According to E. A. Wallis Budge, he was supported by Satuni Yohannes (who had been involved in the death of the previous Emperor, Tekle Haymanot I, the brother of Tewoflos) and Mamo. Nebahne was caught in flight at Ebenat, and after having his nose and ears cut off was set free. However, James Bruce states that Nebahne was supported by Tige, a former Ras Bitwoded, who had been imprisoned in Hamasien but managed to escape to his kindred Oromo where he raised an army. Bruce also writes that the decisive battle was fought at Yebaba on 28 March 1709; although the ultimate fate of Nebahne Yohannes is unknown, Tige and his two sons were killed by a peasant who afterwards presented their heads to Emperor Tewoflos.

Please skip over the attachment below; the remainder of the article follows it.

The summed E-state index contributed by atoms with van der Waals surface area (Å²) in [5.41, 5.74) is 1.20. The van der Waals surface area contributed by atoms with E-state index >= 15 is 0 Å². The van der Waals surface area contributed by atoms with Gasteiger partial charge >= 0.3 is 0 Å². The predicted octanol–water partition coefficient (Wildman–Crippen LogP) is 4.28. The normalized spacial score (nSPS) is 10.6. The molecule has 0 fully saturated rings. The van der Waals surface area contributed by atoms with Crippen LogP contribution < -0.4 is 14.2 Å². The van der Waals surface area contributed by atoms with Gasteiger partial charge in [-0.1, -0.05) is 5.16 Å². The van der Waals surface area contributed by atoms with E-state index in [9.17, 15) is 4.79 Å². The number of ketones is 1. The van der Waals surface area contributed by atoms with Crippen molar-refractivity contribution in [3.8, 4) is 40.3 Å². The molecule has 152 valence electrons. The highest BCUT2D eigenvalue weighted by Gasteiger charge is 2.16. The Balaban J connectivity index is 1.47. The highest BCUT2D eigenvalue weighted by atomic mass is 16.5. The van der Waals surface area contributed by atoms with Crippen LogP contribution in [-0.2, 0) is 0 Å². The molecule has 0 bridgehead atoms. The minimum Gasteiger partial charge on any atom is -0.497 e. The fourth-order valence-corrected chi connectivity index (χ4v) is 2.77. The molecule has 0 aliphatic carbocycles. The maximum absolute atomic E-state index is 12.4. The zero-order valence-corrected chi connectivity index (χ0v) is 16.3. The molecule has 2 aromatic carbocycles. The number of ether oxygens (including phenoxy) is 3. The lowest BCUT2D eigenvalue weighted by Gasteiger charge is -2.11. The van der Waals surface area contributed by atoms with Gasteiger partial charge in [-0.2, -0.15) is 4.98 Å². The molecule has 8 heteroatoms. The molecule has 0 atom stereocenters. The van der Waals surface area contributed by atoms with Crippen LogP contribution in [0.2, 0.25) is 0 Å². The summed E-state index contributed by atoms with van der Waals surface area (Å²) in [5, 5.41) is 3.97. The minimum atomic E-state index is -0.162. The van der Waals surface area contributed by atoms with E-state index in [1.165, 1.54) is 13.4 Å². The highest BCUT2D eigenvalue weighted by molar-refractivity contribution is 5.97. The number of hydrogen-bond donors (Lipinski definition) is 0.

- E. A. Wallis Budge, A History of Ethiopia: Nubia and Abyssinia, 1928 (Oosterhout, the Netherlands: Anthropological Publications, 1970), p. 435.
- Bruce, Travels to Discover the Source of the Nile (1805 edition), vol. 4 pp. 18–20
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